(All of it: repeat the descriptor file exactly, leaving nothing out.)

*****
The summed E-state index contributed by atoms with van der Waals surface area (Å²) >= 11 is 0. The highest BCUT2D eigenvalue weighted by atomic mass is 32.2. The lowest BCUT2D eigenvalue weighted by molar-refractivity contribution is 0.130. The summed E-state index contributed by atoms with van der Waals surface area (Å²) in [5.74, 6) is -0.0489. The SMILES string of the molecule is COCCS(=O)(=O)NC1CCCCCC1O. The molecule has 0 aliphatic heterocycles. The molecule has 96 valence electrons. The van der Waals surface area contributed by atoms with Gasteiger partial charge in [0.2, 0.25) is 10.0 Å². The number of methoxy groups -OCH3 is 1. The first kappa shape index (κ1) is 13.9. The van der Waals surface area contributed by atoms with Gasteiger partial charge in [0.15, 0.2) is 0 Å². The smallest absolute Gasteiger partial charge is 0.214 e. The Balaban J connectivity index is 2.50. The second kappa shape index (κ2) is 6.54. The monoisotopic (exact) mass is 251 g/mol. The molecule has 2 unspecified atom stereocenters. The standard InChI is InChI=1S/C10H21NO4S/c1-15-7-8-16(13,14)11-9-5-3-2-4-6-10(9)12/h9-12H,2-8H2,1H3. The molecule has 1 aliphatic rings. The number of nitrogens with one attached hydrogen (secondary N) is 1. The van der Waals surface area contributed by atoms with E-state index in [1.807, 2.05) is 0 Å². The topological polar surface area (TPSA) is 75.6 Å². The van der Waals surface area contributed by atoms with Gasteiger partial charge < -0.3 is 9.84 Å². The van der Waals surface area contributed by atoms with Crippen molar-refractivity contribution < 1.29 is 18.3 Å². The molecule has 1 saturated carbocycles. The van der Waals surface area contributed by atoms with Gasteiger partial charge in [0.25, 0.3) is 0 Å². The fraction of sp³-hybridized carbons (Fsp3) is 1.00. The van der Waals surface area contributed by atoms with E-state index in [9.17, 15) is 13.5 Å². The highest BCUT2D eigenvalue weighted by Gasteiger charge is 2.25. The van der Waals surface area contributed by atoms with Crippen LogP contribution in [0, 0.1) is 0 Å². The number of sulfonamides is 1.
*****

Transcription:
The summed E-state index contributed by atoms with van der Waals surface area (Å²) >= 11 is 0. The highest BCUT2D eigenvalue weighted by atomic mass is 32.2. The lowest BCUT2D eigenvalue weighted by molar-refractivity contribution is 0.130. The summed E-state index contributed by atoms with van der Waals surface area (Å²) in [5.74, 6) is -0.0489. The SMILES string of the molecule is COCCS(=O)(=O)NC1CCCCCC1O. The molecule has 0 aliphatic heterocycles. The molecule has 96 valence electrons. The van der Waals surface area contributed by atoms with Gasteiger partial charge in [0.2, 0.25) is 10.0 Å². The number of methoxy groups -OCH3 is 1. The first kappa shape index (κ1) is 13.9. The van der Waals surface area contributed by atoms with Gasteiger partial charge in [0.15, 0.2) is 0 Å². The smallest absolute Gasteiger partial charge is 0.214 e. The Balaban J connectivity index is 2.50. The second kappa shape index (κ2) is 6.54. The monoisotopic (exact) mass is 251 g/mol. The molecule has 2 unspecified atom stereocenters. The standard InChI is InChI=1S/C10H21NO4S/c1-15-7-8-16(13,14)11-9-5-3-2-4-6-10(9)12/h9-12H,2-8H2,1H3. The molecule has 1 aliphatic rings. The number of nitrogens with one attached hydrogen (secondary N) is 1. The van der Waals surface area contributed by atoms with E-state index in [1.807, 2.05) is 0 Å². The topological polar surface area (TPSA) is 75.6 Å². The van der Waals surface area contributed by atoms with Gasteiger partial charge < -0.3 is 9.84 Å². The van der Waals surface area contributed by atoms with Crippen molar-refractivity contribution < 1.29 is 18.3 Å². The molecule has 1 saturated carbocycles. The van der Waals surface area contributed by atoms with Gasteiger partial charge in [0.25, 0.3) is 0 Å². The fraction of sp³-hybridized carbons (Fsp3) is 1.00. The van der Waals surface area contributed by atoms with E-state index in [9.17, 15) is 13.5 Å². The highest BCUT2D eigenvalue weighted by Gasteiger charge is 2.25. The van der Waals surface area contributed by atoms with Crippen LogP contribution in [0, 0.1) is 0 Å². The number of sulfonamides is 1.